Glorious is the word often used when describing the building of America into the strongest democracy on Earth. However, when it is accomplished by murdering or disenfranchising Peoples who were already free, shooting not just warriors, but women and children, knowingly passing out disease ridden blankets, and promoting alcoholism, the truth is more ghastly than glorious. When you add in the fact we continued to buy people who were unable to gain their freedom from European invaders, enslaved them for the first ninety years of the country’s existence, then oppressed them for the rest, the luster of America’s glory becomes even more tarnished. When you consider the young men among the descendants of those slaves who fought in our wars, then came home to further oppression, and still do, you begin to question what our children are really fighting to protect?
After WWI, with Native Americans subdued and African-Americans segregated, we began invading the Caribbean and Central America in earnest, not even deterred by the rise of Hitler’s Nazi Germany. Only when Japan struck Pearl Harbor did we again truly have to defend our freedom, rather than interfering with that of others. Thankfully, the effects of atomic bombs dropped on Hiroshima and Nagasaki, with graphic images plastered across front pages nationwide, rendered war distasteful to Americans for a short time. Such pictures are difficult to ignore, which is possibly why, of all the innocents American forces have murdered or displaced, interned Japanese-Americans are the only ones who have been paid reparations.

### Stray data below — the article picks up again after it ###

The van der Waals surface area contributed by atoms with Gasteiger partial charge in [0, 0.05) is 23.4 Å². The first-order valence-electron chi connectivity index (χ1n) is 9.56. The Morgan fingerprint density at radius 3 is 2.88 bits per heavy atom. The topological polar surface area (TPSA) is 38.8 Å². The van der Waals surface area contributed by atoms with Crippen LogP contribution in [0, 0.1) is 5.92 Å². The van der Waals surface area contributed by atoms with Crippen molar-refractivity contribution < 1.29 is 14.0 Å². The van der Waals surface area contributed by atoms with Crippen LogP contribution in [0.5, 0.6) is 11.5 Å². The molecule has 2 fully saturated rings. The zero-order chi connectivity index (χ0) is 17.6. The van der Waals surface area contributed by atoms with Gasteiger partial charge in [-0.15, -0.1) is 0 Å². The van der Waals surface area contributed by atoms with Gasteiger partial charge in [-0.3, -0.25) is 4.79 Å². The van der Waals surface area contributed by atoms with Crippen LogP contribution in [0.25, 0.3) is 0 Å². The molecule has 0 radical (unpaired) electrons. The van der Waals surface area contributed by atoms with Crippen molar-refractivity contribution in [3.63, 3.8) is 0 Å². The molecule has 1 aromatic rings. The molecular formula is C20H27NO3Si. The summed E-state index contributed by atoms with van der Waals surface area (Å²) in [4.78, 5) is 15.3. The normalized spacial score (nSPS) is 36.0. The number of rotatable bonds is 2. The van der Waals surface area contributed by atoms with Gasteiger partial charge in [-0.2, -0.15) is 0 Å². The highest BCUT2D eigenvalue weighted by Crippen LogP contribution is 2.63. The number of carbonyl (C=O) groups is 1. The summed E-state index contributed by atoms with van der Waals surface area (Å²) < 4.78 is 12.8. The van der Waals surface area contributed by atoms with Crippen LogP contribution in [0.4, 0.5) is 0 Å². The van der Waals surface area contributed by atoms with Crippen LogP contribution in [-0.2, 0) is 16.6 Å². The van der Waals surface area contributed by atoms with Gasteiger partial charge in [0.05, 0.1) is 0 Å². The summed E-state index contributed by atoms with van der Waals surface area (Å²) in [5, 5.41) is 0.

Barely a decade passed, though, before the blood lust returned, and we became involved in several Asian conflicts,. We have not gone a year since without our troops fighting and dying on foreign soil.
When mentioning to a friend this virtually unbroken chain of war in which America has wrapped itself, he noted we’ve had peace on our soil since 1945. Peace on our soil, Sitting at a keyboard in a lavishly designed building with all the modern conveniences, knowing I can leave, walk home safely, go to bed, then wake up to the same peaceful state of existence day after day sounds wonderful. That it’s at the expense of innocent women and children in places like Aleppo, even though their suffering is only an indirect result of America’s Middle Eastern presence, Russia being there, siding with Syrian dictator Bashar al-Assad more to hinder American interests than to eliminate terrorism, casts a pall on that sense of wonder, transforming gratitude into guilt.
Would we be fighting a war on terrorism now had we not deposed a democratically elected Iranian government to set the murderous Shah on his throne to protect ours and Britain’s oil interests? What if we and Britain had not ceded to Israeli terrorism in 1948, instead influencing a peaceful compromise wherein Jews and Palestinians could live peacefully together, as equals, sharing Jerusalem? Would we be fighting a war on drugs had we not repeatedly interfered in Central American and Colombian politics over the course of the Twentieth Century, propping up dictatorial regimes throughout the region? Are the powers that be all too comfortable spending lives to further our corporate and economic interests?
West Point’s response to Joakim Noah’s stance against war suggests they are. You don’t label an opinion inappropriate when you agree with it. Noah believes sending young people off to die, or to kill other misguided young people defending their elders’ agendas is “sad.” He believes there should be another way. That is not inappropriate, and West Point should agree with such a stance. We all should. That our military is more concerned with staying in business than seeking a lasting peace should be disturbing to any American who truly believes in freedom.